Then he realized he must have dozed off again, drowsing fitfully on the sour bed, only to wake up twenty minutes or half an hour later in the flat harsh light, his heart thumping wildly. He staggered to his feet and went upstairs. For a moment he stood swaying in the dark and odorous living room, hand pressed against his sweating brow, listening to the chatter at the edge of the swimming pool. It had begun to drizzle outside. He saw rainspecks drifting stickily against the windowpanes, at the same time saw the figures around the pool rise and disband and begin to ascend Indian-file back up through the garden toward the palace. Around the pool the floodlights blinked out one by one. He stood in pitchdarkness then, listening to the voices of the movie people approaching nearer, trying to make his brain work, trying frantically to make his head work and figure out a way in which he might steal up to Mason’s and take the drug without detection. Suddenly, with maddening belatedness, there occurred to him a way, the way—why did these solutions reveal themselves so coyly, after such a perilous long delay? Because, of course, the back stairway was the answer. By the dark back stairway (the same servants’ stairs up which he had so often heaved and shoul- dered boxes of Mason’s groceries) he could make a quick entry into the rear of Mason’s quarters, creep down the hall past the kitchen and into the bathroom, take off with the bottle and, barring some awkward encounter, escape notice. With Mason and the movie people in the salone, only the possibility of encountering old Giorgio or one of the scullery maids would stand in his way—and this would be a simple matter to deal with. The drug, he knew, was all but in the bag. He tightened his belt. There was a ringing in his ears, and now a plunging vertigo, which caused him to wobble dangerously and to propel himself across the black room listing heavily to starboard in a kind of limping, one-sided shuffle, like a man favoring a game leg. He cracked his head against the side of the easel, and was still cursing beneath his breath when at last, with great effort, he located the door and threw it open. Here at the threshold he stood for a moment, regaining his balance, acquainting his eyes with the light. For a long moment he heard nothing, save for the fluttering swoop and patter of a bird which tried to gain exit from the courtyard through a skylight. He had slowly lifted his eyes, trying to catch sight of the bird, when the outer door of the courtyard swung open and in from the street burst Francesca—barefoot, hair atangle, covering her ripped bodice as she scampered across the tiles toward him, and sobbing as if her heart would break. And somehow he knew what had happened even before she told him. Yes, he’s done it, he thought, the bastard went and done it like he said.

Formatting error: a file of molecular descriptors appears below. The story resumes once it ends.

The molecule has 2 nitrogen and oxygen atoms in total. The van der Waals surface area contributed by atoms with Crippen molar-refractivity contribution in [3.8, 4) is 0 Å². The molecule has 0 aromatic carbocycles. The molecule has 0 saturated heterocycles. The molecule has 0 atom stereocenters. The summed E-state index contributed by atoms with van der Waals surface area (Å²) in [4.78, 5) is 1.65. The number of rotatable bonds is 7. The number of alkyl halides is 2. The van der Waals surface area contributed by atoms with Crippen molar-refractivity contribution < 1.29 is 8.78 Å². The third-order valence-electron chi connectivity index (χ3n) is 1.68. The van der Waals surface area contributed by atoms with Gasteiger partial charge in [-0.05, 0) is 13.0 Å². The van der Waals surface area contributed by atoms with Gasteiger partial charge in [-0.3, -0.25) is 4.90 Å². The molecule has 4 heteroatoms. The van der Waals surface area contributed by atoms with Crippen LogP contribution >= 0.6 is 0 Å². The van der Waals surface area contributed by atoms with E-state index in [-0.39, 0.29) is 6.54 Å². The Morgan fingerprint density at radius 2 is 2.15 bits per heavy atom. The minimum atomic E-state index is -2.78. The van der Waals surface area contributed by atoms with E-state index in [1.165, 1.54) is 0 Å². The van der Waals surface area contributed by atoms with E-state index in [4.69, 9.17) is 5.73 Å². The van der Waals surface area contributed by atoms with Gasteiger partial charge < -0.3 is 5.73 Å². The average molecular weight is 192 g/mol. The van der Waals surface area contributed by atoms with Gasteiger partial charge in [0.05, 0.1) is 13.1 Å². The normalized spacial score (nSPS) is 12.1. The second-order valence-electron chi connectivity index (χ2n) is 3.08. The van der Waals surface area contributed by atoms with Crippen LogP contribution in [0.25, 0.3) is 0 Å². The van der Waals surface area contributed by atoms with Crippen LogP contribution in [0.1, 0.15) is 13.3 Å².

In the dark living room, holding her close to his breast, stroking her hair as her tears streamed warm against his cheek, he listened and did not say a word as she told him what Mason had done. “Porco,” she sobbed, “he is the devil! Oh, Cass, I must kill myself!” He patted her steadily, gently on the arm. “I was ready to go home. So I could meet you like you said this morning. The people had gone to the pool. I was in the pantry. I had some things in a bag for Papa. Some eggs, some tomatoes, a cardboard bottle of American milk, and that is all. He came into the pantry and he turned on the light. I had unbuttoned the top of my dress, you see —to change—and he—he was watching. I mean, he stood there and watched me. And I tried to turn, to cover myself, but before I could do anything he clutched me—grasped hold of my arm. I tried to make him stop, to make him let go. I cried out, and he twisted my arm and hurt me. Then he said to me: ‘What have you in the bag?’ In English, which I mainly understood. And I said: ‘Nothing.’ Then he said something else in English, very angry, which I could not understand. He was very angry, very red in the face, and he kept saying these angry words in English that I could not understand. He kept twisting my arm, then finally he said, ‘Dove the earrings?’ Which is something I understood. And I said I did not know where the earrings were, I did not know what he was talking about. Then he said some more in English, very, very angry, and he said the word thief over and over, which I u
Set This House on Fire by William Styron / History & Fiction have rating 4 out of 5 / Based on32 votes